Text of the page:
House debates

Monday, 24 May 2010

Private Members’ Business

Military Superannuation Pensions

8:21 pm

Photo of Shayne NeumannShayne Neumann (Blair, Australian Labor Party) Share this | Hansard source

We engaged Mr Matthews, an international leader in the global pensions and life insurance industry—an Australian citizen, Past President of the Institute of Actuaries of Australia and currently a prominent actuary in the United Kingdom; he was eminently qualified to carry out the review. We have heard this feigned moral unction from those opposite in relation to this issue, and you heard the comment of the Leader of the Opposition in April this year. Why would you believe a word he said when he served in the cabinet of the Howard government all those years? You only have to hear what he said about this. We engaged Mr Matthews to undertake the review, and he undertook it. He looked at schemes throughout the world. In fact, the review went on to look at military pensions in Canada, South Africa, the United States and the United Kingdom, all indexed to increases in the consumer price index in those countries. In at least two cases—the United States and South Africa—the relevant pensions were increased annually by less than increases in the local version. He looked at this in detail. His recommendations were that pensions from the Australian government civilian and military superannuation schemes continue to be indexed against the effects of inflationary price increases. The same indexation methodology would continue in relation to civilian and military pensions.

Pensions from the Australian government civilian and military superannuation schemes continue to be indexed to CPI. This is the most suitable index, according to Mr Matthews. If there is a more robust index, he said in recommendation number 4, that justifies a change in the scheme, the government should look at that in the future. I heard what the member for Werriwa had to say about the issue. If the veteran community want to have some discussion about that and want to keep advocating for their position, in a democracy they are entitled to that. I want to thank the veteran community for what they have done in relation to their service. We have made it plain that we will listen to the veteran community. We have acted on what we said, and that was to have a review. We have done that.

The member for Paterson talked about Podger. The government committed in 2007 to make public the Podger review into military superannuation. The coalition refused to release it. We have done so and the government is considering it. They refused to release it at all. The government also committed in 2007 to the independent review. We have held that. We have a strong record in this area, going back to the Hawke government, which established the Military Superannuation Benefits Scheme in 1991, recognising that the previous schemes had served many members poorly. The Labor government did that back in those days. The Rudd government has acted on it now. Superannuation is one aspect of the total remuneration package available to ADF members. We have made that clear and we have acted on that.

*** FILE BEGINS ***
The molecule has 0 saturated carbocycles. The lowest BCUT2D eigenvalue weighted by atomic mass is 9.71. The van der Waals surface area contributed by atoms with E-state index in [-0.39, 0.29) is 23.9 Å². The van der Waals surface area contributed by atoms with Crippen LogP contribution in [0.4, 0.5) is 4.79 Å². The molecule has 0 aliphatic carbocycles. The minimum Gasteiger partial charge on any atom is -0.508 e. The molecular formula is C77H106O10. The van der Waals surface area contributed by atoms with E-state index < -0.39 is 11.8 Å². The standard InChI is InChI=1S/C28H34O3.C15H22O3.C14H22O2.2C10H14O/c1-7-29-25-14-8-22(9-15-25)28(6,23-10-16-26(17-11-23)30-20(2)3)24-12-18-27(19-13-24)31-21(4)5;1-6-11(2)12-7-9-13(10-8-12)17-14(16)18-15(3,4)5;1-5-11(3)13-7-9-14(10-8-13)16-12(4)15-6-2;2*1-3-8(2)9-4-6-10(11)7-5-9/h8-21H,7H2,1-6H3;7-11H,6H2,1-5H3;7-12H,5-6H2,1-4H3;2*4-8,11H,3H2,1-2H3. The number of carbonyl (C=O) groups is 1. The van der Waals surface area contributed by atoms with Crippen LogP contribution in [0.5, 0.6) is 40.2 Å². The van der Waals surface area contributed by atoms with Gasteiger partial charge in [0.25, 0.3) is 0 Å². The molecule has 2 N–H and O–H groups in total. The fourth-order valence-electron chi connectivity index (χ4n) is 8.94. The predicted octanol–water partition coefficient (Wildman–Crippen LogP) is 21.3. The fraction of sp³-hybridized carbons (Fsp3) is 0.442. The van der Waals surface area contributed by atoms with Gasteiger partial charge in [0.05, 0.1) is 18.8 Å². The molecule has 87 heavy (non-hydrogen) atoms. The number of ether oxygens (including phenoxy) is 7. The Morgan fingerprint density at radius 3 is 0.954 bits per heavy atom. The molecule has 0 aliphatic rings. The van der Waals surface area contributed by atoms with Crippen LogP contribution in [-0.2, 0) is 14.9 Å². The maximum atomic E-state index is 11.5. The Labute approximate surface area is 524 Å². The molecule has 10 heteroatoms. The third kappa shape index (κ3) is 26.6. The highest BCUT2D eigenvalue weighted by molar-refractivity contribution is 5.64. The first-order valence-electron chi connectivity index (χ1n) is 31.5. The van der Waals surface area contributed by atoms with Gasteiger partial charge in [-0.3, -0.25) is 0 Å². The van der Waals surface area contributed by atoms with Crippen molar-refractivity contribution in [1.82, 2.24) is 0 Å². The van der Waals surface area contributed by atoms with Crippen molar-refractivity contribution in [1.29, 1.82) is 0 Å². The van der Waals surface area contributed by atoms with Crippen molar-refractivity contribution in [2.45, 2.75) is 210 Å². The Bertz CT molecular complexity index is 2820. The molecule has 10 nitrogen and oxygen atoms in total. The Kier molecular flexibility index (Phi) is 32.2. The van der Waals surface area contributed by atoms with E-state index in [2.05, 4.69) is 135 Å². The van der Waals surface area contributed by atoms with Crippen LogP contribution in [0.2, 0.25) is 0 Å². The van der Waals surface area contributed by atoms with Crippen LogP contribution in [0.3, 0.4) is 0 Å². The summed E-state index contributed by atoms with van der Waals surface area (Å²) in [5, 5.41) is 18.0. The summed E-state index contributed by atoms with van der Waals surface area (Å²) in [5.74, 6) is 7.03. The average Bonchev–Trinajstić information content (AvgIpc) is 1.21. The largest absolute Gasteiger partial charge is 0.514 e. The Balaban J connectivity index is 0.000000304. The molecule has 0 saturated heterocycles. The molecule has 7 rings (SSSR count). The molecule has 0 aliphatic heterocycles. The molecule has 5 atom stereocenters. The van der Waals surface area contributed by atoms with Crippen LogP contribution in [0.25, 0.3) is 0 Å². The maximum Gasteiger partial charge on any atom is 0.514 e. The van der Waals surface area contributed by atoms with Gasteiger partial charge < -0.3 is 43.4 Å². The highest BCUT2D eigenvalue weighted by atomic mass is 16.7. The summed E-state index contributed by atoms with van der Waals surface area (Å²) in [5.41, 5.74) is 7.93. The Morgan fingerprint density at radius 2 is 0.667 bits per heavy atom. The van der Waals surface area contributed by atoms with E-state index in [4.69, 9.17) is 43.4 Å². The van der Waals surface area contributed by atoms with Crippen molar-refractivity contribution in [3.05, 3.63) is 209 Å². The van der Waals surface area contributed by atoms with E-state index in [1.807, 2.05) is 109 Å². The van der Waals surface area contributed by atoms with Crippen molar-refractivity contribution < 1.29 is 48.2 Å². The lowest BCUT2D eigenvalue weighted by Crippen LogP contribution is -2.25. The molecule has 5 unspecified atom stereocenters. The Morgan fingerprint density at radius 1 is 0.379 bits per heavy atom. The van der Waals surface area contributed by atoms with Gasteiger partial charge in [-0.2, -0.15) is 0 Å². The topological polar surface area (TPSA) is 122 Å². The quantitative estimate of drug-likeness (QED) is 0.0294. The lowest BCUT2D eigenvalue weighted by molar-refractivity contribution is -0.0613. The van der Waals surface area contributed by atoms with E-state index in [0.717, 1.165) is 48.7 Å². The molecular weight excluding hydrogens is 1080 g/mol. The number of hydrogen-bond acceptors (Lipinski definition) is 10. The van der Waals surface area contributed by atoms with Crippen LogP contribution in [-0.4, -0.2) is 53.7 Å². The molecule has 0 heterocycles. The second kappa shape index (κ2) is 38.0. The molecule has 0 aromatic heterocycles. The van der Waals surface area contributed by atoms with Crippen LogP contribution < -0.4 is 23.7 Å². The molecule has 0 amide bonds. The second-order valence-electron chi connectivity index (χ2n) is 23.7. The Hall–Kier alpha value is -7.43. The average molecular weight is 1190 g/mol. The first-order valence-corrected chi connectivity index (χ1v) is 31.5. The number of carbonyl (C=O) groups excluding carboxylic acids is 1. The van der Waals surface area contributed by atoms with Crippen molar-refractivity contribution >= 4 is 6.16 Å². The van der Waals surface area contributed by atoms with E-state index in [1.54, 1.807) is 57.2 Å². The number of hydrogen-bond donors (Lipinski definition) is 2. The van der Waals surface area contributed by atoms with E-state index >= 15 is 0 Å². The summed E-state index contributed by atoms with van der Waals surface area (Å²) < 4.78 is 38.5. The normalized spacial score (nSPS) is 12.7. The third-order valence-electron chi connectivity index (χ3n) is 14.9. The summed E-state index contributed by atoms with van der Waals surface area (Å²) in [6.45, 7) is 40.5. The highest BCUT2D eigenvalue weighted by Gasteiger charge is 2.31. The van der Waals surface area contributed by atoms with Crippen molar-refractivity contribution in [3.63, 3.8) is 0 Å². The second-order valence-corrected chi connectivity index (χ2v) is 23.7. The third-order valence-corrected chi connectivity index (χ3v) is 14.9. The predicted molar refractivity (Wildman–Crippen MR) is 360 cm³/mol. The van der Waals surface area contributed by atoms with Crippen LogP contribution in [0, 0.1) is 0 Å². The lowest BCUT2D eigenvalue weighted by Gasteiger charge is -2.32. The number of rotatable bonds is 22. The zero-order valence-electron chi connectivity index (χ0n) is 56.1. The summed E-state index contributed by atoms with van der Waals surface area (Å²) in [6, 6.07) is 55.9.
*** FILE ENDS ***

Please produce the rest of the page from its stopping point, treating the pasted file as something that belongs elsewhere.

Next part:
With respect to the Matthews findings, we have acted on the basis that the most appropriate purpose of indexing an occupational superannuation pension is to protect the purchasing power of those pensions from the effects of price inflation. And that is what happens overseas. That is exactly what happens in the OECD and the countries that I listed before. That is the reality. We followed the independent advice of Mr Matthews, which was the appropriate thing in the circumstances to do.


Rodney Ross
Posted on 25 May 2010 11:04 am

Why on earth doesn't this man advocate using CPI to adjust Parliamentary pensions??

Tony Ryan
Posted on 25 May 2010 10:00 pm

Mr Neumann would not advocate parliamentary pensions being indexed to the C.P.I. because he, like the rest of us, knows he would be worse off. As for his comment that "Superannuation is one aspect of the total remuneration package available to ADF members", that takes no account of the inequity which exists currently in respect of retired members.

John Griffiths
Posted on 28 May 2010 11:35 am

This Labor politician is another one who toes the Party line. Labor has shown it has no regard for the welfare of military superannuants. The promises they made prior to the 2007 election were just lies to get our vote.
Tony Ryan is right. If CPI is so appropriate, why don't Labor adopt CPI as the indexation formula for all pre 2004, parliamentary pensions?
The Matthews report is seen as a quick and poor solution designed to give this Labor Government the answer they wanted. Matthews was engaged by Nick Sherry, who was a mate of David Harris, who assisted Matthews to prepare his report. Senator Sherry had a previous visit to the UK (fares and accomodation) paid for by Harris. This has led to questions being asked about the transparency and probity of Matthews being engaged. The National President of the Defence Force Welfare Association wrote to the Prime Minister many months ago asking for clarification on this matter. Despite several hasteners for a reply, no response has been made by the PM. If the Matthews engagement was above board, why won't the Government be transparent and accountable on this issue?
One thing is for sure. Military superannuants will be voting liberal this year. A number of their party members have given commitments to address military super indexation, if they are elected to Government this year.